An organization (or a person) is dependable if it can be relied upon to act in certain ways. If an organization honors its promises – to employees, customers, partners, vendors – over and over the it can call itself trustworthy.
In situations where other organizations might break their word or destroy trust, dependable organizations keep faith and maintain trust. As a result, people like working for and doing business organizations that are dependable.
So, what does this culture of dependability look like? It can be seen, specifically as it does three things over and over. Organizations with a culture of dependability:
- Make promises (and keep them). The US Constitution is a promise that makes our government and society possible. Churches, clubs, organizations of all kinds have covenants, policy manuals, systems and procedures that embody the promises which enable people to work together in an atmosphere of trust.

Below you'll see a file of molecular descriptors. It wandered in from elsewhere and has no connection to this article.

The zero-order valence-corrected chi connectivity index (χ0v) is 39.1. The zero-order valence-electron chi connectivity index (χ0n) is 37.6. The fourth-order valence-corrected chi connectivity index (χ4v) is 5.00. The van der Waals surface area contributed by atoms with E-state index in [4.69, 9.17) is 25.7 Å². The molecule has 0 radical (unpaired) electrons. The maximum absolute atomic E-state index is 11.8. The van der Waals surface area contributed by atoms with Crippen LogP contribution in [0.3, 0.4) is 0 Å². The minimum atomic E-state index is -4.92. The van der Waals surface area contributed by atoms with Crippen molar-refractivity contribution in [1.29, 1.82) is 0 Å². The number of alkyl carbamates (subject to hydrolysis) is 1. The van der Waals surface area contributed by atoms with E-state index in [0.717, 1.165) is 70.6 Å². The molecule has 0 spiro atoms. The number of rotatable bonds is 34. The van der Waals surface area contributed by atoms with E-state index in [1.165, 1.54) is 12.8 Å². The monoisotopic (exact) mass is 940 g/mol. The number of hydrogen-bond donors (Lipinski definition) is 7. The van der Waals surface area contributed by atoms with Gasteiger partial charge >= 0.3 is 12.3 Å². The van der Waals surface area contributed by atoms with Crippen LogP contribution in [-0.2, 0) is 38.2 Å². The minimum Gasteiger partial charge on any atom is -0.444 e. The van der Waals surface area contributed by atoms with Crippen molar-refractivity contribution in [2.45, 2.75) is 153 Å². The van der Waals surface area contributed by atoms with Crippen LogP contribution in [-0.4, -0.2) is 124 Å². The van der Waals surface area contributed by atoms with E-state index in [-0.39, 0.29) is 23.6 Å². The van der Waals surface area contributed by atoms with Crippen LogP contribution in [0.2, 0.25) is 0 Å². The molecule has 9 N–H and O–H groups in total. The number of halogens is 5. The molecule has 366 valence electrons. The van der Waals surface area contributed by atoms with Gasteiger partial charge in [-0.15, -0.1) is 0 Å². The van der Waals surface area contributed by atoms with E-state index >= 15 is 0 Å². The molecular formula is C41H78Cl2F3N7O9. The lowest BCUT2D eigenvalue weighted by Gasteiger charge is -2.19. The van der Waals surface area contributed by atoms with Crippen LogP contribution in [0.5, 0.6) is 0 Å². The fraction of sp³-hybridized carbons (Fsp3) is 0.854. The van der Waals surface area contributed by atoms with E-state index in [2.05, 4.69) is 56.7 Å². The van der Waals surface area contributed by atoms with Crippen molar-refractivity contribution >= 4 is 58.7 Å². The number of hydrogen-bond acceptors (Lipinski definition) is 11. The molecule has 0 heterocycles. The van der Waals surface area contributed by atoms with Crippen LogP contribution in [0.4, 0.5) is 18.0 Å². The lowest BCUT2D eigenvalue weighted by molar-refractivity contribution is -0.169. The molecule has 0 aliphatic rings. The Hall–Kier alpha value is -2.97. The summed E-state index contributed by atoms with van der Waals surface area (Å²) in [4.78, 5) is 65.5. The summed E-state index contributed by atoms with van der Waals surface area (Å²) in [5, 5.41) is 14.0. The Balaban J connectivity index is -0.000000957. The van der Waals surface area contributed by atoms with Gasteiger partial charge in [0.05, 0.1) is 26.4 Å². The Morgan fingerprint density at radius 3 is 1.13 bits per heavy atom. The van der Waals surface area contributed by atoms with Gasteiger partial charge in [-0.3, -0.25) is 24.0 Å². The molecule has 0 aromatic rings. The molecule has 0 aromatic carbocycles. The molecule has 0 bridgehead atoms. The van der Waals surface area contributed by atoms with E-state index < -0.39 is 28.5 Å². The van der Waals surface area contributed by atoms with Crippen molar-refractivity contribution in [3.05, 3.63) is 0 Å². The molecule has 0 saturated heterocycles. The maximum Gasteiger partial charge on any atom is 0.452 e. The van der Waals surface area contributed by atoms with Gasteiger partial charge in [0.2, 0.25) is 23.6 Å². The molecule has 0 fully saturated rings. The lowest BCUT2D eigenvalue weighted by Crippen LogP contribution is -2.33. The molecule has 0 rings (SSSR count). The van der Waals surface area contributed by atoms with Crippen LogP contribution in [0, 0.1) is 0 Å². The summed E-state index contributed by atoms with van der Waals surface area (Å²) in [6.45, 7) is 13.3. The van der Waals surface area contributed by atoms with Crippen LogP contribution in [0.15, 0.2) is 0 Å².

- They are consistent. People know what the organization will do and not do. When adversity or crisis strikes, their response is largely predictable. Their decisions and responses – in both good and bad times – is consistently good, consistently reliable, consistently trustworthy.
- They are predictable. This is related to, but different th at consistency in that consistency looks to the past and predictability looks to the future. When we have confidence that we can predict the behavior of a person or organization then we can trust them.
Trust and a culture of dependability is built by people and organizations keeping promises and by behavior that is consistent and predictable.
Take the honest look – how does your organization rate in terms of showing a culture of dependability?